Men, women and money -- who wins the battle of the sexes?

By Marianne Curphey


Who has more financial savvy - men or women? That answer depends on who you're talking to - and even then, it can be varied and complex.

For starters, while Equifax finds that women are more knowledgeable about credit, rival credit reference agency ClearScore holds that men have the higher average credit score.

According to Equifax research published in January 2017, women are better informed about what does or does not create a good credit score.

For example, men are more likely than women to believe that living with someone with debt will affect their own credit score, Equifax found. More men (36%) also think - wrongly - that the credit of people who previously lived at their address can affect their credit score, compared to women (33%).

However, new data provided for in February 2017 from ClearScore shows that men have a 4.5 per cent higher credit score than women.

"The fact that men's scores are slightly better than women's is the symptom of a whole host of complicated, interrelated factors around gender roles," a ClearScore spokesman said in an emailed response to questions.

Even the experts differ on how gender affects one's financial and credit decisions.

Men like using credit, women view debt as 'a burden'
"There are some broad-brush differences between how men and women manage credit, and also how men and women - at different stages in their lives - handle credit, " Jane Cox, an international human performance specialist and wealth psychology expert, said in an emailed response to questions.

"Generally speaking, men see credit as a way of facilitating big spends in their lives - their cars, their watches, their electronic gadgets, their furniture," Cox said. "It doesn't tend to worry them having money owing on credit, because it largely just becomes a budgeted monthly expense to pay off what they often see as ‘critical purchases'."

Women, on the other hand, consider credit handy in times of need, but often will only allow debt to accumulate almost by mistake, she said.

"A dress here, a pair of shoes here, and the next thing she knows the balance owing is more than she expected," Cox said. "This then often becomes a guilt payment each month, and she carries it as a burden, rather than as a business expense."

She said we can change our behaviour around money and credit, and our financial lives will be easier if we take the time to sit down and figure out what we actually want from our short- and long-term finances.

Cox said men often take more financial risks than women. However, she says, there are other factors at play, such as age, obligations and family commitments.

Women 'worry more about credit than men'
Alex Hedger, clinical director and cognitive behavioural therapist at Dynamic You therapy clinics, says research suggests that women have higher rates of anxiety disorders than men.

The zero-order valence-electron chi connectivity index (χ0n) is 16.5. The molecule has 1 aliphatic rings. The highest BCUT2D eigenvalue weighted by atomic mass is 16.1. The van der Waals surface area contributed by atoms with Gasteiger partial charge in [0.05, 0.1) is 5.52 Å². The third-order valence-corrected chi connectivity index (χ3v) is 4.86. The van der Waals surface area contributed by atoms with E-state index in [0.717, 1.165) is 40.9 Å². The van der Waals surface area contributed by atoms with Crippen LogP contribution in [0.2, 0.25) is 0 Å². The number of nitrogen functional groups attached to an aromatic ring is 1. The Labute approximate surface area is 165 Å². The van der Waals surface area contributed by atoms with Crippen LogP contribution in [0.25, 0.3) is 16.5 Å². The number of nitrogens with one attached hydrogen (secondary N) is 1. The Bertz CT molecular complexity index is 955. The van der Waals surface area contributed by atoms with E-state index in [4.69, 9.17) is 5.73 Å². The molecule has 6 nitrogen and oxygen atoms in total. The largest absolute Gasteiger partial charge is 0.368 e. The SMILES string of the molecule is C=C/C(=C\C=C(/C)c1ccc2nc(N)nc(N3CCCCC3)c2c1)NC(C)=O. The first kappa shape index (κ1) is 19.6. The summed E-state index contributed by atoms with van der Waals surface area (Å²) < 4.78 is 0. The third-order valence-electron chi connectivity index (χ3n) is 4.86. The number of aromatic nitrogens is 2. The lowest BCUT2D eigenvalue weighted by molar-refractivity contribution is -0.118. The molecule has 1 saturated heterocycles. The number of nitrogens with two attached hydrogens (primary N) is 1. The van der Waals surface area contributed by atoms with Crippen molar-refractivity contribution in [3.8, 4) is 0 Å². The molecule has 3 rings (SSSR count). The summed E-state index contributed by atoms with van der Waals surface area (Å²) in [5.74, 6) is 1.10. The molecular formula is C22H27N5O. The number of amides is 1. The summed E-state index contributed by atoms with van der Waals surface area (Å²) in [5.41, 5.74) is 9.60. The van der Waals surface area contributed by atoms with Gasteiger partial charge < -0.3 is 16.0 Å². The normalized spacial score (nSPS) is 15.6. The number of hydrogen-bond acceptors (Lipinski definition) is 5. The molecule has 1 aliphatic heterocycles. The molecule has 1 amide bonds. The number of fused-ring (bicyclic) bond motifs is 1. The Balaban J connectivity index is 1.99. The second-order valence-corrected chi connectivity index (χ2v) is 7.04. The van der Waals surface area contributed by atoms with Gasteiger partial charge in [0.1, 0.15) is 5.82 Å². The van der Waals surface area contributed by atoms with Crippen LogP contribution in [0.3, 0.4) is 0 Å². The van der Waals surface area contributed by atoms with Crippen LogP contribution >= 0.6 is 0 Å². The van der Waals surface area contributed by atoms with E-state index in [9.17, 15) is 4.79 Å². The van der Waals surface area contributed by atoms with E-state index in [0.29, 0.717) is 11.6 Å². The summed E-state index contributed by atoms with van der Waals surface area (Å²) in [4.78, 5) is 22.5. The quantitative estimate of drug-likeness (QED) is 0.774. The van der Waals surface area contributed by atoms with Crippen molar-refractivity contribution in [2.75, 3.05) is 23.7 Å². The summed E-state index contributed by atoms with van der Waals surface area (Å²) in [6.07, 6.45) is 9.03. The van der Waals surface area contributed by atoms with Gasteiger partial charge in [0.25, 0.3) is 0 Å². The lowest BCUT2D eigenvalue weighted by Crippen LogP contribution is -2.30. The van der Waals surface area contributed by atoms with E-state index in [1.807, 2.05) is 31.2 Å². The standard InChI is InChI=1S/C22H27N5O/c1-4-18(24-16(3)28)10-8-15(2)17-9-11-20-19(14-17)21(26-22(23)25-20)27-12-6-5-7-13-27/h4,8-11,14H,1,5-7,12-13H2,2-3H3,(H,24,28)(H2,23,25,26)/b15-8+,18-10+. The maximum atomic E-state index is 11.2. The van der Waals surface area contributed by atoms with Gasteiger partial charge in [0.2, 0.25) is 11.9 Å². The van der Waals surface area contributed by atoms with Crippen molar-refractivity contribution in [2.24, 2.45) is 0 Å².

"From this perspective, it's entirely possible that women, on the whole, may tend to worry more about credit than men," he says.

Hedger says women also may struggle more than men when it comes to dealing with uncertainty.

Hedger says there is evidence to suggest that men are more naturally hardwired toward strategy and planning-based longer-term thinking, whereas women tending to be more hardwired for emotional and intuitive types of thinking. 

In fact, Simonne Gnessen, money coach at Wise Monkey Financial Coaching, and professor Karen Pine, a researcher in developmental psychology, investigated women's emotional relationship with money and found that 80% of the women they interviewed admitted to shopping when they were emotionally charged, either happy or sad.

Women, though, are better than men at budgeting, Cox said.

"At the risk of gender stereotyping, women are often better at managing household budgets because they tend to be the ones making most of the shorter-term daily, weekly and monthly spends," Cox said. "They are more likely to have a rounded idea of what expenses are likely to come up, and what type of unexpected spend may be just around the corner."

The more people that will be affected by the decision, the more likely a woman is to choose the less risky path, Cox said.

Gender is just one of many factors
So, is there a gender divide when it comes to managing and understanding money? Not necessarily, says Lisa Conway-Hughes, a financial adviser and founder of Miss Lolly, a money advice website for women.

"In my experience, attitude toward credit or toward risk is not divided along gender lines," Conway-Huges says. "It's more to do with knowledge and confidence around money, and making time to tend and grow the savings that you have."

See related: Pros and cons of having credit, Are you a 'revolver' or 'transactor' - and how does it affect your score?, How British card behaviour compares to other countries

Published: 17 March 2017